You Think This is a Game? Variety500 Sees Video Game Execs as Entertainment Leaders
Video games have become more than just a casual pastime, they're a cultural force. Variety magazine’s new “Variety 500” list is just more proof
There’s a reason why box office gross, viewership data, or number of downloads no longer truly define something as a “hit.” When the things we watch and play start to influence our culture – the way we speak, the way we celebrate, and the way we gather – that’s when you know you are more than just casual entertainment.
Video games are now our collective language. They are defining culture by being the creative force behind everything from movies to fashion to, well, memes (our new collective shorthand).
One of the world’s most celebrated directors who has been defining pop culture for nearly four decades, Steven Spielberg, has had a lifelong love affair with video games.
Meanwhile, Vogue is talking about gaming as style muse, and the Call of Duty team is already investing in the next generation of high fashion talent.
This is why the Variety 500 - an annual list of power movers and shot callers in the entertainment industry – now has more than 30 representatives from the game industry present and accounted for. Activision Blizzard CEO Bobby Kotick, who has shepherded the company through three decades of growth and evolution, is among those shaping our cultural language through entertainment.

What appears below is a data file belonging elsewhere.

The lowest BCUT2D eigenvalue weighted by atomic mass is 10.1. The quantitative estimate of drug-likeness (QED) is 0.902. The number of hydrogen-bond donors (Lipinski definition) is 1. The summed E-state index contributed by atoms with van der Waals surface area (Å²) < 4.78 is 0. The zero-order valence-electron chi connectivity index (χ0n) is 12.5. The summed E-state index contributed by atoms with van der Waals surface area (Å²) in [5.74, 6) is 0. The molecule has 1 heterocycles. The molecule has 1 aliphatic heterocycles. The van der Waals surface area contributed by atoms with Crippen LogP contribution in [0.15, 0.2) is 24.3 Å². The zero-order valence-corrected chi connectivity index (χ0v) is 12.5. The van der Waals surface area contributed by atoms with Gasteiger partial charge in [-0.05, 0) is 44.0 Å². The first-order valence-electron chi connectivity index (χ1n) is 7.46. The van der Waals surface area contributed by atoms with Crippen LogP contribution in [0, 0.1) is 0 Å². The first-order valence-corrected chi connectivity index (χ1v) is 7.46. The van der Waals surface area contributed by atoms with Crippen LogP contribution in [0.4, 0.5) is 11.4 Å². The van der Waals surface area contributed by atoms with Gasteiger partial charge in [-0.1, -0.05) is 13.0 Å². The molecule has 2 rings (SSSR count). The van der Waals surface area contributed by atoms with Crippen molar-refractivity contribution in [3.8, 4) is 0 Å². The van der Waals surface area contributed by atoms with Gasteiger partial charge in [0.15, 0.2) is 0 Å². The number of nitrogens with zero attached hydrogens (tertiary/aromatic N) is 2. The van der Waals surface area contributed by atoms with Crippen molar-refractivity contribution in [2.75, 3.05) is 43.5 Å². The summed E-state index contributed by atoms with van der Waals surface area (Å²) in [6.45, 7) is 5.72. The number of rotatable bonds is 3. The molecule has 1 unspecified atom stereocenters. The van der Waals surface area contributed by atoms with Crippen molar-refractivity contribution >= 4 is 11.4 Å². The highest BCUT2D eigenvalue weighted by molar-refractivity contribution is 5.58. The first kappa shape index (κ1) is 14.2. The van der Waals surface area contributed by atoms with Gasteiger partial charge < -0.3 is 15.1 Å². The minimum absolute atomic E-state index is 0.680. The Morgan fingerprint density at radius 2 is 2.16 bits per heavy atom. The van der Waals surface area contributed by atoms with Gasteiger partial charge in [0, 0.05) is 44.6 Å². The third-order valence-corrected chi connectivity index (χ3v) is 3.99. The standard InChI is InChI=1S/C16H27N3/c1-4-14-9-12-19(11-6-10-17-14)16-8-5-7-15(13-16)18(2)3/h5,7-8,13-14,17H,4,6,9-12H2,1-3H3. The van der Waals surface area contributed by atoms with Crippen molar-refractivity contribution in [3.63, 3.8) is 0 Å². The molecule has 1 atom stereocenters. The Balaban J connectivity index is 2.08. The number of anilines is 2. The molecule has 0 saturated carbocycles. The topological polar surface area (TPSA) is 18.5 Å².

Following a record-setting year for the Call of Duty franchise, Call of Duty Senior Vice President and General Manager Johanna Faries joins Kotick on the list. Not only did the release of Call of Duty: Modern Warfare II become the biggest entertainment opening of 2022 ($1 billion in just 10 days), but Faries herself was named “Executive of the Year” by the LA Business Journal, the first time ever someone from the gaming industry has held that honor.
During the height of the pandemic, the easy headline was that gaming grew in popularity as people were shut in. But the truth is that the past few years have coincided with gaming realizing its full potential as a cultural touchstone — part social media platform, part performance space, part marketplace, and part creative outlet — all while still delivering on the fun side. More than half the country plays and they are all reaping the benefits — from reduced stress to less boring commutes. It’s how we live now. There’s a reason these worlds are being described in terms like “social ecosystems” and not just “games.”
Speaking with CEOWorld earlier this year, Kotick was clear about what lay ahead. “What you’re seeing is people have headsets and microphones and video, and they are playing games against people around the world and competing against each other across the globe,” he said. “So it isn’t just a traditional form of gaming; it’s now even more of a social experience.”
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